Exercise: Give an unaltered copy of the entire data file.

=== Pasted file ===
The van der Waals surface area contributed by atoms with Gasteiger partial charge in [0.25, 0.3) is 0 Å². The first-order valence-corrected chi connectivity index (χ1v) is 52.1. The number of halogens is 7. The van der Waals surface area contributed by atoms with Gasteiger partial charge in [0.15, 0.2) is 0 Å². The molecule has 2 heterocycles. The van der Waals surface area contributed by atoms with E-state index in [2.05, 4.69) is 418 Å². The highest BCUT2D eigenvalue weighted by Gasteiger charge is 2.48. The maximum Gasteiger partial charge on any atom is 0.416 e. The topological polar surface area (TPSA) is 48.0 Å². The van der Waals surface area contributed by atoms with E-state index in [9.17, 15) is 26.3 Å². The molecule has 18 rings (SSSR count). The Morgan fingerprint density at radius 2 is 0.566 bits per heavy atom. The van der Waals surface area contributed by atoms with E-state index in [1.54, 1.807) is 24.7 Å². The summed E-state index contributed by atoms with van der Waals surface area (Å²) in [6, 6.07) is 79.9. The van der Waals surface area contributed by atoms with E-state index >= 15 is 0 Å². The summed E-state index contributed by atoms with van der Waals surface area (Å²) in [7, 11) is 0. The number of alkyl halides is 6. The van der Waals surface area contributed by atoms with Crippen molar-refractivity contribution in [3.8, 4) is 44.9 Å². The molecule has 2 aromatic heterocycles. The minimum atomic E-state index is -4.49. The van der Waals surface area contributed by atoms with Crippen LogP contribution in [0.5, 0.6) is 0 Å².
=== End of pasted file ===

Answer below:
The van der Waals surface area contributed by atoms with Gasteiger partial charge in [0.25, 0.3) is 0 Å². The first-order valence-corrected chi connectivity index (χ1v) is 52.1. The number of halogens is 7. The van der Waals surface area contributed by atoms with Gasteiger partial charge in [0.15, 0.2) is 0 Å². The molecule has 2 heterocycles. The van der Waals surface area contributed by atoms with E-state index in [2.05, 4.69) is 418 Å². The highest BCUT2D eigenvalue weighted by Gasteiger charge is 2.48. The maximum Gasteiger partial charge on any atom is 0.416 e. The topological polar surface area (TPSA) is 48.0 Å². The van der Waals surface area contributed by atoms with E-state index in [9.17, 15) is 26.3 Å². The molecule has 18 rings (SSSR count). The Morgan fingerprint density at radius 2 is 0.566 bits per heavy atom. The van der Waals surface area contributed by atoms with E-state index in [1.54, 1.807) is 24.7 Å². The summed E-state index contributed by atoms with van der Waals surface area (Å²) in [6, 6.07) is 79.9. The van der Waals surface area contributed by atoms with E-state index >= 15 is 0 Å². The summed E-state index contributed by atoms with van der Waals surface area (Å²) in [7, 11) is 0. The number of alkyl halides is 6. The van der Waals surface area contributed by atoms with Crippen molar-refractivity contribution in [3.8, 4) is 44.9 Å². The molecule has 2 aromatic heterocycles. The minimum atomic E-state index is -4.49. The van der Waals surface area contributed by atoms with Crippen LogP contribution in [0.5, 0.6) is 0 Å².